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Title: Death of the Nature-Lover

Creator: Walt Whitman

Date: March 11, 1843

Whitman Archive ID: per.00153

Source: Brother Jonathan 4 (11 March 1843: 290. Our transcription is based on a digital image of a microfilm copy of an original issue. For a description of the editorial rationale behind our treatment of the periodical poems, see our statement of editorial policy.

Contributors to digital file: Elizabeth Lorang, April Lambert, and Susan Belasco

image 1

The following wants but a half hour's polish to make of it an effusion of very uncommon beauty.—ED.


Not in a gorgeous hall of pride
Where tears fall thick, and loved ones sigh,
Wished he, when the dark hour approached
To drop his veil of flesh, and die.
Amid the thundercrash of strife,
Where hovers War's ensanguined cloud,
And bright swords flash and banners fly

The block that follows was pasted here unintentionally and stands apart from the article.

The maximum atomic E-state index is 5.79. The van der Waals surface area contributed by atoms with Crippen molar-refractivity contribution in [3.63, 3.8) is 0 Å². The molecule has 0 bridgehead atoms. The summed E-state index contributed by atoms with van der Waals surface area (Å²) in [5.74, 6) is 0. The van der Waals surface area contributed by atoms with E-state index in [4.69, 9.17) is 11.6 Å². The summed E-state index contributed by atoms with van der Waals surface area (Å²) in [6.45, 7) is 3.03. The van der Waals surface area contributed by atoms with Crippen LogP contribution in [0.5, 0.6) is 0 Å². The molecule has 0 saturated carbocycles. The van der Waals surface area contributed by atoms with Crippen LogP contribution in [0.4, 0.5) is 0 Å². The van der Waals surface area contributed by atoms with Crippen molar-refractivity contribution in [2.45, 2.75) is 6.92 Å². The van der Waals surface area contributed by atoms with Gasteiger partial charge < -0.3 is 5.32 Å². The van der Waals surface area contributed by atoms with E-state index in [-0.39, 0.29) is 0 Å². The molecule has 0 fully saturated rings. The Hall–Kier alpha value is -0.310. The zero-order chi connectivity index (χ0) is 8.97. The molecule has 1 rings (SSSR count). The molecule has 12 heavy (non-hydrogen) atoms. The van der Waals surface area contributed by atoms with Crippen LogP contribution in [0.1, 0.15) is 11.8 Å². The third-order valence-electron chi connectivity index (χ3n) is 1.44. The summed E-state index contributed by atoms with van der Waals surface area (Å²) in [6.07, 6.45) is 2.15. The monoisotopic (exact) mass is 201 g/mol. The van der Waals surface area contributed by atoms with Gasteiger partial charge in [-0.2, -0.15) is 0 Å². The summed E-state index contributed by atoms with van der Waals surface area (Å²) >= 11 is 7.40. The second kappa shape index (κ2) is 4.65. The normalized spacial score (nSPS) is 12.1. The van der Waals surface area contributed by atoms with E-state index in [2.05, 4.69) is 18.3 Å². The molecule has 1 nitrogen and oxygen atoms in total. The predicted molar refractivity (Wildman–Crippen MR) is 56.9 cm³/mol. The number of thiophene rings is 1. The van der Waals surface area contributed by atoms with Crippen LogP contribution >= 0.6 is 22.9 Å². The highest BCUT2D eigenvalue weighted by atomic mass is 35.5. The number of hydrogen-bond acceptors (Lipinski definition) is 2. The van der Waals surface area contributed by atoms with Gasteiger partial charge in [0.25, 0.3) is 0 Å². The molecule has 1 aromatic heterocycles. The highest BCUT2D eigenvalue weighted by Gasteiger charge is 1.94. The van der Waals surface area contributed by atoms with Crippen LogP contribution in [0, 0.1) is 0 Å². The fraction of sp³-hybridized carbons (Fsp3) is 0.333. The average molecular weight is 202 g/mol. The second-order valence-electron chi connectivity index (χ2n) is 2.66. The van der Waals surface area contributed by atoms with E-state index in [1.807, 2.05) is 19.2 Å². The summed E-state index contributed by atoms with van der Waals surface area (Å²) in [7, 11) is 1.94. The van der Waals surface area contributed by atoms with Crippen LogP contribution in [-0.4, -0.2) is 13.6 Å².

Above the wounds, and groans, and blood.
Not there—not there! Death's look he'd cast
Around a furious tiger's den,
Rather than in the monstrous sight
Of the red butcheries of men.
Days speed: the time for that last look
Upon this glorious earth has come:
The Power he served so well vouchsafes
The sun to shine, the flowers to bloom.
Just ere the closing of the day,
His fainting limbs he needs will have
Borne out into the fresh free air,
Where sweet shrubs grow, and proud trees wave.
At distance, o'er the pleasant fields,
A bay by misty vapors curled,
He gazes on, and thinks the haven
For which to leave a grosser world.
He sorrows not, but smiles content,
Dying there in that fragrant place,
Gazing on blossom, field, and bay,
As on their Maker's very face.
The cloud-arch bending overhead,
There, at the setting of the sun
He bids adieu to earth, and steps
Down to the World Unknown.


1. An earlier version of this poem entitled "My Departure" appeared in the Long Island Democrat, 23 October 1839. [back]


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